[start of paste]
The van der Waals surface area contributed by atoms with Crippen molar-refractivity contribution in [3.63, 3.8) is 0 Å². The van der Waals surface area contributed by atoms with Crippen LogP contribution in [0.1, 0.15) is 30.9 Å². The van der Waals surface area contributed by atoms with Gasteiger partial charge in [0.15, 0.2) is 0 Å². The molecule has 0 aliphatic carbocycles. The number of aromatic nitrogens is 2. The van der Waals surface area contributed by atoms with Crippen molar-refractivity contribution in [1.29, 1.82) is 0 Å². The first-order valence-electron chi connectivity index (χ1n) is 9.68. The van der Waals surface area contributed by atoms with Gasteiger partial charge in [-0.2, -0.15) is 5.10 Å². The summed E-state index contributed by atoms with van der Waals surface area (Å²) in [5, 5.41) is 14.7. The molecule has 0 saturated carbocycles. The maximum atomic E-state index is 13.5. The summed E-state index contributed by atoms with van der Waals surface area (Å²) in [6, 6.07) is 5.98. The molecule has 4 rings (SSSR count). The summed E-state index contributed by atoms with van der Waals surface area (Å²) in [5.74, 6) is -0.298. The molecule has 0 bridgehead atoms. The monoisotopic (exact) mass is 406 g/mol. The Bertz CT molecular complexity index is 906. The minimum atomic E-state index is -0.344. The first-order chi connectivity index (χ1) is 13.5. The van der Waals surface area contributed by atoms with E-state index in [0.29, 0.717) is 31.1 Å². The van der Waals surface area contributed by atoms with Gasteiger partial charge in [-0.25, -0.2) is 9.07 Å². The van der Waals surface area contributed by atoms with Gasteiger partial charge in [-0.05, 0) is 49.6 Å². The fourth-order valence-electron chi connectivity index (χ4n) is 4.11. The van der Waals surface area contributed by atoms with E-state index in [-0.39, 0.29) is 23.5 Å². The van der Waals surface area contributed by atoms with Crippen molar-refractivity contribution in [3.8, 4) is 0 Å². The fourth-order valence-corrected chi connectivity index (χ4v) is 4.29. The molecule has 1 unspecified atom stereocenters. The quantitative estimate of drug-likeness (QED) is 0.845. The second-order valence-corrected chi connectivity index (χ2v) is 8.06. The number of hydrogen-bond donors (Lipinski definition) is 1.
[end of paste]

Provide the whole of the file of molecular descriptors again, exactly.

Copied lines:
The van der Waals surface area contributed by atoms with Crippen molar-refractivity contribution in [3.63, 3.8) is 0 Å². The van der Waals surface area contributed by atoms with Crippen LogP contribution in [0.1, 0.15) is 30.9 Å². The van der Waals surface area contributed by atoms with Gasteiger partial charge in [0.15, 0.2) is 0 Å². The molecule has 0 aliphatic carbocycles. The number of aromatic nitrogens is 2. The van der Waals surface area contributed by atoms with Crippen molar-refractivity contribution in [1.29, 1.82) is 0 Å². The first-order valence-electron chi connectivity index (χ1n) is 9.68. The van der Waals surface area contributed by atoms with Gasteiger partial charge in [-0.2, -0.15) is 5.10 Å². The summed E-state index contributed by atoms with van der Waals surface area (Å²) in [5, 5.41) is 14.7. The molecule has 0 saturated carbocycles. The maximum atomic E-state index is 13.5. The summed E-state index contributed by atoms with van der Waals surface area (Å²) in [6, 6.07) is 5.98. The molecule has 4 rings (SSSR count). The summed E-state index contributed by atoms with van der Waals surface area (Å²) in [5.74, 6) is -0.298. The molecule has 0 bridgehead atoms. The monoisotopic (exact) mass is 406 g/mol. The Bertz CT molecular complexity index is 906. The minimum atomic E-state index is -0.344. The first-order chi connectivity index (χ1) is 13.5. The van der Waals surface area contributed by atoms with E-state index in [0.29, 0.717) is 31.1 Å². The van der Waals surface area contributed by atoms with Gasteiger partial charge in [-0.25, -0.2) is 9.07 Å². The van der Waals surface area contributed by atoms with Gasteiger partial charge in [-0.05, 0) is 49.6 Å². The fourth-order valence-electron chi connectivity index (χ4n) is 4.11. The van der Waals surface area contributed by atoms with E-state index in [-0.39, 0.29) is 23.5 Å². The van der Waals surface area contributed by atoms with Crippen molar-refractivity contribution in [3.8, 4) is 0 Å². The fourth-order valence-corrected chi connectivity index (χ4v) is 4.29. The molecule has 1 unspecified atom stereocenters. The quantitative estimate of drug-likeness (QED) is 0.845. The second-order valence-corrected chi connectivity index (χ2v) is 8.06. The number of hydrogen-bond donors (Lipinski definition) is 1.